Modelling of homeodomain-DNA interactions in human LEUTX and transactivation potential of point mutations at positions 47 and 54. (A) Structure of the Q50K Engrailed homeodomain-DNA complex (PDB:2HDD, chain A), which was used as template for modelling the human LEUTX 3D structure. Alpha helices 1, 2 and 3 are coloured red, green, and blue (=recognition helix), respectively. (B) Scheme of protein-DNA interactions and relative positions in the sequences (see alignment). The left panel shows the homeodomain residues of Engrailed (red; 2HDD) and DLX5 (purple; 4RDU), while the right panel shows those of human LEUTX (yellow). Interactions with the DNA are marked with arrows - hydrogen bonds, solid; hydrophobic interactions, dashed - in the corresponding colours. Green dots represent water molecules. The nucleotides are numbered from 1 to 6 for the motif 5′-TAATCC-3′, and asterisks denote the antisense strand. (C) Amino acid sequences of human LEUTX and the templates used for the modelling. Due to missing structural data in the PDB entry 2HDD (Engrailed) at the N-terminus, the structure of human DLX5 (4RDU, chain D) was used for modelling residues 1–4 of the LEUTX homeodomain. (DI) Structural models of wild-type and mutated human LEUTX homeodomains. Water molecules are shown as red spheres; hydrogen bonds as dotted grey lines; hydrophobic interactions as dotted grey lines highlighted in cyan; and non-favourable interactions as dashed red lines. (D) Close-up view around residue K50; lysine can form many possible interactions and assumes two conformations in the 2HDD X-ray structure. (E) Structural model with the K50A mutation; alanine is unable to interact with DNA like K50. (F) Wild type LEUTX homeodomain showing interactions of the specificity-determining residues I47, N51, A54, and R58. (G), Model of the I47T mutation (H), Model of the loss of function mutation A54V (I) Double mutation of I47T and A54V, which restores function. (J,K) Residue and codon usage comparison between primates and Laurasiatheria at position 47 (J) and 54 (K) of the LEUTX homeodomain. Dotted lines represent possible paths for transitions, which are more frequent than transversions, between two amino acids. (L-N) RNL for different promoter reporter constructs and different LEUTX protein expression vectors. “-”, “4 × 11 bp”, “4 × 36 bp”at the bottom “Promoter” line denote co-transfection of plain firefly reporter (pGL4.25), “4 × 11 bp” reporter, or “4 × 36 bp” reporter, respectively. X-axis labels (marked LEUTX) indicate the different LEUTX TFs used: “-”: no co-transfection of pFastBac-based TF over-expression vector; “Wild type”: co-transfection of wild-type human LEUTX; I47T, A54V, and I47T + A54V: cotransfection of mutant LEUTX proteins. Asterisks indicate statistically significant (p < 0.05, t-test) differences of RNL compared to the control without TF (“-”, labelled also by “ref.”) for each promoter construct. Batch 1 to 3 represent the three experimental replicates. (M) RNL fold change derived from “with” and “without” LEUTX protein expression constructs. Fold change values were calculated from (L), where either 4 × 11 bp or 4 × 36 bp was co-transfected. (N) RNL fold change derived from “with” and “without” promoter reporter constructs. Fold change values were calculated from (L), where TF over-expression vector was co-transfected.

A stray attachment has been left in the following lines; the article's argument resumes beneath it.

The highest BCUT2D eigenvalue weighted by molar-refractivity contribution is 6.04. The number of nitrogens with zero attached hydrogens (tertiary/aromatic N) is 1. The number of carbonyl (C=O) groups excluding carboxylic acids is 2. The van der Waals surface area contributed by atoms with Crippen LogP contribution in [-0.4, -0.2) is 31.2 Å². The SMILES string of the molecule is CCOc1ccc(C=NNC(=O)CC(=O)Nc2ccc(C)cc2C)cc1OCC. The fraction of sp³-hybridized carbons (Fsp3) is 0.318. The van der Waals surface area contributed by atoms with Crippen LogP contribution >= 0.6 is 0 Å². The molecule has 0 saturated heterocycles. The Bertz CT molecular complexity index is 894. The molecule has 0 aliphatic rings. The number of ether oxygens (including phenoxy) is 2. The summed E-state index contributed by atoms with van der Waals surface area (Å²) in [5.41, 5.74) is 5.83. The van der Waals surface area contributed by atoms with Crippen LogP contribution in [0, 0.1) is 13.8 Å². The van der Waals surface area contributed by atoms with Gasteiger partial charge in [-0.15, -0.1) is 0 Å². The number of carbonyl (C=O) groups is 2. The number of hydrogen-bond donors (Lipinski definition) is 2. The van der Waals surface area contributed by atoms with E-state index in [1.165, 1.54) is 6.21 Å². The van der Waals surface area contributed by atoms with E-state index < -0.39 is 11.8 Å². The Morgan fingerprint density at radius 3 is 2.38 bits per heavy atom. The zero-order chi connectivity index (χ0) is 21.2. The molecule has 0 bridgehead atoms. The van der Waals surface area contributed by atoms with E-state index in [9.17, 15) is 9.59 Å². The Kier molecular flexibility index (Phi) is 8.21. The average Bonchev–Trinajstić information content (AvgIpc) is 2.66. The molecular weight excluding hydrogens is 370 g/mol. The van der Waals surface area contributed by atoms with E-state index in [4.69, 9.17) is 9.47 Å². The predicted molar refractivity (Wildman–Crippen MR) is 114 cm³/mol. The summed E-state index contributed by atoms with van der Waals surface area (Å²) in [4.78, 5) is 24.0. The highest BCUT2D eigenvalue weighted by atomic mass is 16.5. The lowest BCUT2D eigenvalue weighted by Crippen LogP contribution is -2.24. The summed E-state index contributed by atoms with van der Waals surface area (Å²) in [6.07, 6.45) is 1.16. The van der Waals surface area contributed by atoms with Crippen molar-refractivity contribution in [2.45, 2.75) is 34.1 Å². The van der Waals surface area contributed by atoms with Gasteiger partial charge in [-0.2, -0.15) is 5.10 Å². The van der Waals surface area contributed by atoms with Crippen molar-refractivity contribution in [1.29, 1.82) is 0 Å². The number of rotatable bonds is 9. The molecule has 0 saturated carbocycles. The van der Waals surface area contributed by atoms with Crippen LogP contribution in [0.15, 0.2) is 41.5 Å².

In the modeled homeodomain of human LEUTX (Fig. 4B,D and F), the residues I47, K50, N51, and A54 in the third alpha helix (residues 42–58) are conserved in the template X-ray structure of the engrailed homeodomain, and residue R58 shares similar physicochemical properties with K58 of the template structure; all these residues bind to the TAATCC motif. In human LEUTX, K50 would be hydrogen-bonded to guanine G5* and G6*, complementary to the cytosines of the TAATCC motif. We recently reported16 that the K50A mutation (K57A in full-length human LEUTX) abolished the reporter activity in a luciferase reporter assay, in agreement with the loss of hydrogen bonds mediated by the K50 residue of the native protein (Fig. 4E).